Laura pick Perthro which meant Occult Abilities.  She was all over this challenge as she has studied elves extensively and had a good knowledge of them.  She designed a warrior with runes scarred into her skin.  By the end of day 1 she felt she may have gone too traditional, but powered on to create a look that the judges loved.  Instead of scarring which didn’t pan out in her design phase, she painted on tribal swirls all over the model’s skin.  They thought it was subtle and pretty, and thought the concept was beautifully done.  There was an intelligence behind her choices.

Miranda got Thurisaz, or Chaos.  She went with a more Mayan look, since the symbol had that feel.  Once again she was unsure of her work and that put her behind.  She ended up getting her model to help her finish the makeup, but that didn’t help.  The unfinished paint job, along with the bad ear design, got her a place on the bottom.  The judges thought it was an atrocity and one of the worst examples of bad time management.  Miranda knew that it was bad, and called it the worst makeup she has ever, ever done, and “a disaster”.

Roy picked Laguz which meant Psychic Powers.  He created a character with a large head to represent his abilities.  The judges thought it was “dullsville”.  The proportions were wrong, which made him look like a creature instead of an elf.  They also mentioned that while they appreciated the paint job, it was too far from this challenge’s concept.

Top looks went to Tate and Laura.  They loved how Tate incorporated his rune and took the design to another level. They thought the shapes in the armour and the story was impactful.  Laura impressed them with her well thought out design and edge work.  Roy and Miranda were in the bottom.  They thought that Roy’s proportions and sculpt was way off, and Miranda’s contribution this week was just an “atrocity”.

The judges had a tough decision to make this week.  Due to Laney’s sudden departure, they had to decide whether to get rid of one of the bottom artists, as they thought it would be unfair to keep someone with obviously substandard work.  In the end, they didn’t eliminate anyone!

It was unfortunate that Laney left, but I think once she regroups, she will definitely find work and do well in the future.  It’s now down to 4 vets in a race to the finale!

Eega: TADFF13

Published October 30, 2013 by vfdpixie


Eega ( 2012, 2 hrs 25 mins)

On Bug Night, the standout entry had to be the Tollywood action flick Eega.  I think this was the unofficial fan favourite.  With its crazy premise and action galore, it’s hard not to fall in love with the film’s unlikely hero:  the housefly.

Nani (Nani) has pursued Bindu (Samantha Ruth Prabhu) for two years.  Bindu pretends to not be interested, but secretly loves him as well.  She is a micro artist (someone who makes art from tiny canvases like grains of rice), and also a non-profit worker who catches the eye of Sudeep (Sudeep), a rich and ruthless industrialist who always gets what he wants, and he wants Bindu.  When he realizes the courtship between her and Nani, he eliminates his competition by murdering Nani, and, consoling Bindu over the loss of her friend, moves in like the shark he is.  Nani’s last words to Sudeep were a vow to kill him if he went near to Bindu.  This vengeance fuels the reincarnation of Nani as a fly.  Yup, you heard me, a fly.  Sounds crazy?  Well, it actually works.  Nani comes back to protect the love of his life, and with her micro artistic talents and love, fulfills his vow as a tiny fly.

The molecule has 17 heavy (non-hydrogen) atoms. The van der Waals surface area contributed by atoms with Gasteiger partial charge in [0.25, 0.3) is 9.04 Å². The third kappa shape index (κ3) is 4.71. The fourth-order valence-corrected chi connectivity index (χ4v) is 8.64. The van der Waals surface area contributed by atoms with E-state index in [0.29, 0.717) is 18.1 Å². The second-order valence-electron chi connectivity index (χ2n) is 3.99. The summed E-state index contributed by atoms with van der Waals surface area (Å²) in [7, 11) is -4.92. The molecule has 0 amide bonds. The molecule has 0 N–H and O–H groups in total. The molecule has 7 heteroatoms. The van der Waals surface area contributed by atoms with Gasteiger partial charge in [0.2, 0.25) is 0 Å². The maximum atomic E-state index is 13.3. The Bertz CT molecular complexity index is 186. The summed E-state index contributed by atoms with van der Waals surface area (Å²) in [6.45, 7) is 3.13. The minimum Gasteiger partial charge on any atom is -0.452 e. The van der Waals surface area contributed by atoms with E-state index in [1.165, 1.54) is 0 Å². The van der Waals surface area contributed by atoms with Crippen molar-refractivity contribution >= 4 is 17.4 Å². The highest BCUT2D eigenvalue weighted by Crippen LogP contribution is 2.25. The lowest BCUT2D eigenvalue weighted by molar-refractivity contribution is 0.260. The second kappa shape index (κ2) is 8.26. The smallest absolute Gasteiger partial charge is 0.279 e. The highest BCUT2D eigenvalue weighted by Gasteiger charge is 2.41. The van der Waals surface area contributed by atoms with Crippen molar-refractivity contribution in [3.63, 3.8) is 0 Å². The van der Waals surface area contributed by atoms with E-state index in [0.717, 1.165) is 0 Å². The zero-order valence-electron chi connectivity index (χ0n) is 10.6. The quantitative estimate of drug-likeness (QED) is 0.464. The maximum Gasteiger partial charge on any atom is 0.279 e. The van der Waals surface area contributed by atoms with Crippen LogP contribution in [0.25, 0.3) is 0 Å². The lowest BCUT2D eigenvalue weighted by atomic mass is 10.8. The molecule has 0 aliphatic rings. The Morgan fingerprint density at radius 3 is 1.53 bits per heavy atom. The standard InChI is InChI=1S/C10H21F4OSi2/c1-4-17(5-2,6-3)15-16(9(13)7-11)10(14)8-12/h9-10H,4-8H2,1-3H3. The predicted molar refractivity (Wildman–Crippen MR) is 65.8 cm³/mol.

I love me some Bollywood films, and in this case,  Telugu or Tollywood films (the film industry based in the Andhra Pradesh state in south India).  I used to work in Toronto’s Little India, and became familiar with many of the stars (I would still like to marry Vivek Oberoi) and popular films, as well as the Bollywood format.  Most of the time, that includes family oriented subject matter, i.e., no overt sexual behaviour, although action and violence are welcome, stories that instill values, comedies and elaborate musical/dance numbers.  I use these films as a go to when I have horror movie overload, to cleanse the palette so to speak.  Limited T n’ A, some bloody moments, but mostly fun and frolic.  So I was thrilled when Eega (which means “housefly”) was included in the lineup for the festival.  And so was everyone else because this movie had the crowd cheering.

There was action, a musical number, and sci-fi and fantasy elements that kept you riveted to the screen.  The fly’s determination to foil Sudeep’s diabolical overtures towards Bindu was heartwarming and hilarious at the same time, and the performances were great.  Tongue in cheek and fun, Sudeep’s villainous portrayal and his spiral into madness as he tries to cope with a vengeful fly included some downright ridiculous moments that had the best comedic timing.  Nani and Bindu’s relationship was a touch saccharine but it worked with the film’s over the top story, and coupled with some extensive CGI animation and effects, you got a roller coaster ride that made the unbelievable believable.  Definitely worth taking a look if you want a weird and wonderful cinema experience!